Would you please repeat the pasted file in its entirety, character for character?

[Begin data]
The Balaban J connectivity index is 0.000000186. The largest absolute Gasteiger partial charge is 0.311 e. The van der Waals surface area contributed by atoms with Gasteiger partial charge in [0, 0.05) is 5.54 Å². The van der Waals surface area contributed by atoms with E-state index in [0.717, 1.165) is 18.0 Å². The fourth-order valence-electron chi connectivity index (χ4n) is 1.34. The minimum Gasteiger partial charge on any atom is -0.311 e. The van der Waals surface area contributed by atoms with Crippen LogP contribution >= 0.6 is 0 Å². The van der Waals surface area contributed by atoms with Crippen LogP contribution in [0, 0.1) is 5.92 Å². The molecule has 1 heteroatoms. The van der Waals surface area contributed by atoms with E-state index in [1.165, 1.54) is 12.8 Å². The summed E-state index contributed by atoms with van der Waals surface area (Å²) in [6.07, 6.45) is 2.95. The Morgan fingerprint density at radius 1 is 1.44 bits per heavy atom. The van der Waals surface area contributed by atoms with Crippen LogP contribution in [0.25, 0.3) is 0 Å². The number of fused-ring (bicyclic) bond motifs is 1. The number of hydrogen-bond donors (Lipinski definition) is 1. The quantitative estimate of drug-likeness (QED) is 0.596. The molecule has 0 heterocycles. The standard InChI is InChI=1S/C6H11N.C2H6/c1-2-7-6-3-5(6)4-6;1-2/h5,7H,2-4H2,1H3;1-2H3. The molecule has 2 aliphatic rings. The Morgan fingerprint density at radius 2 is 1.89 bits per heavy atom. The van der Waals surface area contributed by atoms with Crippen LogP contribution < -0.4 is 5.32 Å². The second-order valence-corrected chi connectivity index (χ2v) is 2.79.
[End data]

The Balaban J connectivity index is 0.000000186. The largest absolute Gasteiger partial charge is 0.311 e. The van der Waals surface area contributed by atoms with Gasteiger partial charge in [0, 0.05) is 5.54 Å². The van der Waals surface area contributed by atoms with E-state index in [0.717, 1.165) is 18.0 Å². The fourth-order valence-electron chi connectivity index (χ4n) is 1.34. The minimum Gasteiger partial charge on any atom is -0.311 e. The van der Waals surface area contributed by atoms with Crippen LogP contribution >= 0.6 is 0 Å². The van der Waals surface area contributed by atoms with Crippen LogP contribution in [0, 0.1) is 5.92 Å². The molecule has 1 heteroatoms. The van der Waals surface area contributed by atoms with E-state index in [1.165, 1.54) is 12.8 Å². The summed E-state index contributed by atoms with van der Waals surface area (Å²) in [6.07, 6.45) is 2.95. The Morgan fingerprint density at radius 1 is 1.44 bits per heavy atom. The van der Waals surface area contributed by atoms with Crippen LogP contribution in [0.25, 0.3) is 0 Å². The number of fused-ring (bicyclic) bond motifs is 1. The number of hydrogen-bond donors (Lipinski definition) is 1. The quantitative estimate of drug-likeness (QED) is 0.596. The molecule has 0 heterocycles. The standard InChI is InChI=1S/C6H11N.C2H6/c1-2-7-6-3-5(6)4-6;1-2/h5,7H,2-4H2,1H3;1-2H3. The molecule has 2 aliphatic rings. The Morgan fingerprint density at radius 2 is 1.89 bits per heavy atom. The van der Waals surface area contributed by atoms with Crippen LogP contribution < -0.4 is 5.32 Å². The second-order valence-corrected chi connectivity index (χ2v) is 2.79.